I can say things to my CPs (and vice versa) that might seem curt to strangers, but it's a shorthand for us since we know each other so well.

Maria Zannini said...

JL: As long as we focus on the work and not the writer, it'll work.

As you mentioned, there are some critters who take pot shots at the person rather than analyze the work. I get rid of those soul suckers asap. I don't need to deal with people on an ego trip.

I want to work with professionals who take this business seriously.

Jennifer Shirk said...

Well, I sometimes a good unbiased outside critique is really helpful. I fear that my critique partners know my writing so well they don't always see or point out areas I really should work on more. (Although I wouldn't trade them for anything! LOL)

Lynn Colt said...

I've always found that blunt critiques are best, no matter how harsh they are. I think accepting and learning from critique is almost more important than self-editing, because other readers point out those weaknesses in our writing we're blinded to. After all, how can we fix things if we don't know or won't accept that there's a problem?

Of course, it does take time and much ego-bruising to learn this (at least it did for me!). I don't crit other people's work much because I am worried about being too blunt and hurting their feelings. Sometimes you can just tell they won't take it well :-/

Maria Zannini said...

Jennifer: You are so right. In my group, we read entire manuscript novels at one go. And I never let the same person read updated versions of the same story.

It's true that you can become too comfy with a person's work, but I have some pretty outstanding CPs. We've been together for several years and they are so good at being objective, not just with my work but with each other.

I also have outside readers who beta read for me when I need an isolated opinion.

Maria Zannini said...

Lynn: I agree. The tougher ones might be hard to swallow, but boy, they have been the best lessons for me.

I've found too that I don't necessarily learn that lesson right away. It might be months later when something a tough CP says finally clicks. Then I feel like I climbed a huge hurdle.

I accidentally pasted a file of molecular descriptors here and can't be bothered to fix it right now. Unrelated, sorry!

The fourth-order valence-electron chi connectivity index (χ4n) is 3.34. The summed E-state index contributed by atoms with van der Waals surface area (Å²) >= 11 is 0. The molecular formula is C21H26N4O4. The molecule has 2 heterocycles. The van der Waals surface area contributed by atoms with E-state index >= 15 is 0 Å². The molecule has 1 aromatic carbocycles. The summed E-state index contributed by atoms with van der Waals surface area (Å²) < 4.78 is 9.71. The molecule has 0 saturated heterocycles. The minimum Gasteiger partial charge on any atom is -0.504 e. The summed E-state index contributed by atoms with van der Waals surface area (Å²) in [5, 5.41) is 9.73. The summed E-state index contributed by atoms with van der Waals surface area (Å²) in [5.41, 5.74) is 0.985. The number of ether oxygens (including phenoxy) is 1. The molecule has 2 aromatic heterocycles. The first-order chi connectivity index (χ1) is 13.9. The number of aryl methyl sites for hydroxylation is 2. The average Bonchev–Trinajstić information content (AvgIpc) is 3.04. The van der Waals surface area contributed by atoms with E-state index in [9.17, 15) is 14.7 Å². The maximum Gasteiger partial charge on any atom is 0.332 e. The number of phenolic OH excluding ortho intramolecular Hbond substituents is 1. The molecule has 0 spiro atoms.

barbaraannwright said...

I'll critique the work of strangers, and I've been called harsh before, which baffles me since I thoroughly believe in honesty without brutality. I love getting precise, specific critiques. The only ones I've ever protested were vague ones. It does me no good to hear crits like "this is boring" because I can't work with it. I need something more specific.

Maria Zannini said...

Barbara: There are times when I come across narrative that's missing something but I don't know quite what it is.

If I can't put my finger on it, I'll say so, but I prefer to give concrete suggestions whenever possible.

Ref: harsh
One person's harshness is another person's marshmallow. Everyone's threshold is different.

Angela said...

Maria,
I want to thank you for critting my work. First off, it's something that you didn't have to do so that in and of itself is reason enough to thank you for your time.
Secondly, the information you provided was very insighful and touched on so many things I tend to miss when self-editing.
I also like to critique other writers' works because I can identify various craft-related matters that I'm guilty of as well.

catie james said...

Everything you mentioned is exactly why I hesitate to take on critiquing duties, unless the writer has a proven track record of accepting feedback. So many people claim they want "help," but are really just looking for pats on the back. I've yet to find CP(s) or a group of writers that was truly ready for an honest assessment of the work presented. (Which means I also wasn't able to put a whole lot of trust in the appraisal of my own work). *sigh* Thus, the search continues...

Maria Zannini said...

Angela: You're welcome. :o)